Massage has become an integral part of the new athletic regimen from sports medicine clinics, to college training rooms, to professional locker rooms to Olympic training. Growing number of trainers believe that massage can provide an extra edge to the athletes who participate in high performance sports. Massage has become a necessary ingredient for a complete workout. More and more people are realizing that a complete workout routine includes not only the exercise itself, but also caring for the wear-and-tear and minor injuries that naturally occur with strenuous movement. The physiological and psychological benefits of massage make it an ideal complement to a total conditioning program.

Anyone who routinely stretches their physical limits through movement such as running, cycling, hiking, swimming, dancing, tennis and other racquet sports, strength training and aerobics can benefit from a massage. There are others who does strenuous activities in a day that is not normally classified as exercise. Examples are mothers with small children, gardeners, and others who use their bodies strenuously in their work.

Incorporating massage in your conditioning program has many benefits. It helps you get into good shape faster, and with less stiffness and soreness. It helps you recover faster from heavy workouts, and relieves conditions which may cause injury.

What Happens When You Exercise?

Regular exercise increases vigour and promotes a general sense of well-being. If done in moderation, it can help relieve the effects of stress, and has been linked to decrease in psychological depression.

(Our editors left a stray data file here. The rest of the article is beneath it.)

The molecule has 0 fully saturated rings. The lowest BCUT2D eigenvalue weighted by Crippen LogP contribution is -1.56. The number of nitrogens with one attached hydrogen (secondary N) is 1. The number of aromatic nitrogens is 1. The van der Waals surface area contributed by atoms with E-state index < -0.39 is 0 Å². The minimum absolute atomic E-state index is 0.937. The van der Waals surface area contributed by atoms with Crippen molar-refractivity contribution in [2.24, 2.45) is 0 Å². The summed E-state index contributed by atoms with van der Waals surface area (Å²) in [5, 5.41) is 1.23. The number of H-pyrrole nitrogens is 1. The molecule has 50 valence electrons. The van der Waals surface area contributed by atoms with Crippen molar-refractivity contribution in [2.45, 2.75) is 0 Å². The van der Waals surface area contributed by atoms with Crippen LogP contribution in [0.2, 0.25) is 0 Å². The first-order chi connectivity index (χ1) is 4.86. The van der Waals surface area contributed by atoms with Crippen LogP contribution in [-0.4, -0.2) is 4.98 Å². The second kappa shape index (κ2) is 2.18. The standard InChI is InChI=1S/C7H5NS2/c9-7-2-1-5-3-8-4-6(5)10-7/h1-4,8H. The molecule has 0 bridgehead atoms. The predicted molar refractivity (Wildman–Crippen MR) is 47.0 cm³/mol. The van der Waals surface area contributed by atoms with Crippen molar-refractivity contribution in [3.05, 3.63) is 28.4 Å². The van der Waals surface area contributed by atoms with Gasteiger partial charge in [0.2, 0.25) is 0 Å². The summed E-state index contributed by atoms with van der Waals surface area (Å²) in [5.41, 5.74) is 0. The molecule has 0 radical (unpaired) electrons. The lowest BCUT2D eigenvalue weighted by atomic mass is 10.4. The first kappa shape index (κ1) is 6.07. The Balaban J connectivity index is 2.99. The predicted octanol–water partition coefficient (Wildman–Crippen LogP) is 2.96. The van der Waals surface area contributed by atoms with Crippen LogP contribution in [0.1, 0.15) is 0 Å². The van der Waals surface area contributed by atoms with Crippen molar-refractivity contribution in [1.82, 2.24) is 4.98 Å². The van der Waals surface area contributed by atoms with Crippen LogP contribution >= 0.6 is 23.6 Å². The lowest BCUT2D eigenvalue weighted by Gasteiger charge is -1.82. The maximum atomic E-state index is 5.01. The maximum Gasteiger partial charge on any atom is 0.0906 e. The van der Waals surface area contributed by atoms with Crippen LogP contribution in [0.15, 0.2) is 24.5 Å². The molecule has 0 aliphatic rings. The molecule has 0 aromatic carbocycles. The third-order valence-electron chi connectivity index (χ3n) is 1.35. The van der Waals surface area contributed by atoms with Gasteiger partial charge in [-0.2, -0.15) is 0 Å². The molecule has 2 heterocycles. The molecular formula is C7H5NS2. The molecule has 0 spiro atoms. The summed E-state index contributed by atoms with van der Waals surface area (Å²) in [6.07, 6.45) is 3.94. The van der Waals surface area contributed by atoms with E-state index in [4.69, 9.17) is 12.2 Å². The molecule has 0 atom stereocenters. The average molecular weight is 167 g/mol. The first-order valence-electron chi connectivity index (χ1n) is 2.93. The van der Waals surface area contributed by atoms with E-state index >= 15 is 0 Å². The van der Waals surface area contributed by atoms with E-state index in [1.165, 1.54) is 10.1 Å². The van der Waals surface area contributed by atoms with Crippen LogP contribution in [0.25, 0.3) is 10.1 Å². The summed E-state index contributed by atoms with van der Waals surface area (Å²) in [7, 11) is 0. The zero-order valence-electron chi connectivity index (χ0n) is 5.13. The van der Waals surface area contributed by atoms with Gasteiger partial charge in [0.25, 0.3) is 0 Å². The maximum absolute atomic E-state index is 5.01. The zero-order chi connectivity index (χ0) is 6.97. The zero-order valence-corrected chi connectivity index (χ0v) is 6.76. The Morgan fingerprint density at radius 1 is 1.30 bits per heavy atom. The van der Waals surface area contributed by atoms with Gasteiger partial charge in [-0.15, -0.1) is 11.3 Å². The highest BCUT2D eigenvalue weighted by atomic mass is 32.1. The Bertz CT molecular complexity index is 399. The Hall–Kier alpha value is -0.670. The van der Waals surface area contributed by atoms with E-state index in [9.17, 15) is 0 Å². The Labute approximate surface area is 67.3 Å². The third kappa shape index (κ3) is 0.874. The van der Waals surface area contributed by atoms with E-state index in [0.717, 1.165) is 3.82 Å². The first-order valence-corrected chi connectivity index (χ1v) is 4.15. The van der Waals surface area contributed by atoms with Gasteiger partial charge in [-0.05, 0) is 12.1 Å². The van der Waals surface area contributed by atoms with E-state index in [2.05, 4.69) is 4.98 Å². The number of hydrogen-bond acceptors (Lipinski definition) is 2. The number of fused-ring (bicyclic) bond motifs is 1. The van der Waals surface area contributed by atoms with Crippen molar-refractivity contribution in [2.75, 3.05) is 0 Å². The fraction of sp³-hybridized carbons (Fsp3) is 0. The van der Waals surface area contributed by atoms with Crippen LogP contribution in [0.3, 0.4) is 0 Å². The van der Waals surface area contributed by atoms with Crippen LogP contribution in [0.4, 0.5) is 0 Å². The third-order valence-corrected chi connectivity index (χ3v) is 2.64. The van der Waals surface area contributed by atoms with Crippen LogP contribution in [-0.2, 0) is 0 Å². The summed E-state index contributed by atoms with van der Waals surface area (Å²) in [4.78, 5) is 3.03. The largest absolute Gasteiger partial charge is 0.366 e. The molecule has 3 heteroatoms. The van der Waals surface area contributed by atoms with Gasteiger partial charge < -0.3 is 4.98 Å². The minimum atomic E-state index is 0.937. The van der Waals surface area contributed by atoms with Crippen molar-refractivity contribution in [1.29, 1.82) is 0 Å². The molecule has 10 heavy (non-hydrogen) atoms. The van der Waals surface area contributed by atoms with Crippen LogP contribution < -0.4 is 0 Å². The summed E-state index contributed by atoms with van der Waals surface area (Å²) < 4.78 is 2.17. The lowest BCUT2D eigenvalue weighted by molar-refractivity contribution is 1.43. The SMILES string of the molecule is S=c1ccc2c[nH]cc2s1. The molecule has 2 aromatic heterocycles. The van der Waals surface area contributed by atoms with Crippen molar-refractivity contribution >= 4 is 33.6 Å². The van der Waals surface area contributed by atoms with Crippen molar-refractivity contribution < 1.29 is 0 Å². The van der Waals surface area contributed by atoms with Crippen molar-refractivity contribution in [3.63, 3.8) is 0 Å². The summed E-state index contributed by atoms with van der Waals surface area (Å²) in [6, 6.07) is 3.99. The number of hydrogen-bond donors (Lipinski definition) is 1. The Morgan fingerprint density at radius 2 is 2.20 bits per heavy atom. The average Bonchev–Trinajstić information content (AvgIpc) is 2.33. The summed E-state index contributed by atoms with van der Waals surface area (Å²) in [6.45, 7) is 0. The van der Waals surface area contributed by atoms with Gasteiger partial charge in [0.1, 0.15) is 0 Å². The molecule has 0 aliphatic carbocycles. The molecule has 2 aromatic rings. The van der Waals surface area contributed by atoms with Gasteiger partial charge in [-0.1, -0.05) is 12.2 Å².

Regular exercise produces positive physical results like increased muscular strength and endurance, more efficient heart and respiratory functioning, and greater flexibility.

These positive physical changes occur as the body gradually adapts to the greater demands put on it by regular exercise. The body improves its functioning to meet the challenges placed on it.

Conditioning Involves Three Steps or Phases:

  • Tearing down phase when one pushes the physical limits
  • Recovery phase - Important for the rebuilding phase and to obtain the full benefits of a conditioning program.
  • Build-up phase - When the system adapts to the new demands places on it.

The 'tearing down' phase of the adaptation process often involves stiffness and soreness, especially when the amount of movement is significantly increased from what the body has been used to in the past.

Delayed muscle soreness (24-48 hours after exercise) may be caused by any of a number of different factors. Some possible causes are minor muscle or connective tissue damage, local muscle spasms that reduce blood flow or a build up of waste products (metabolites) from energy production.

Trigger points or stress points may also cause muscle soreness and decreased flexibility. These points are specific spots in muscle and tendons which cause pain when pressed, and which may radiate pain to a larger area. They are not bruises, but are thought by some to be small areas of spasm. Trigger points may be caused by sudden trauma (like falling or being hit), or may develop over time from the stress and strain of heavy physical exertion or from repeated use of a particular muscle.

Heavily exercised muscles may also lose their capacity to relax, causing chronically tight (hypertonic) muscles, and loss of flexibility. Lack of flexibility is often linked to muscle soreness, and predisposes you to injuries, especially muscle pulls and tears. Blood flow through tight muscles is poor (ischemia), which also causes pain.

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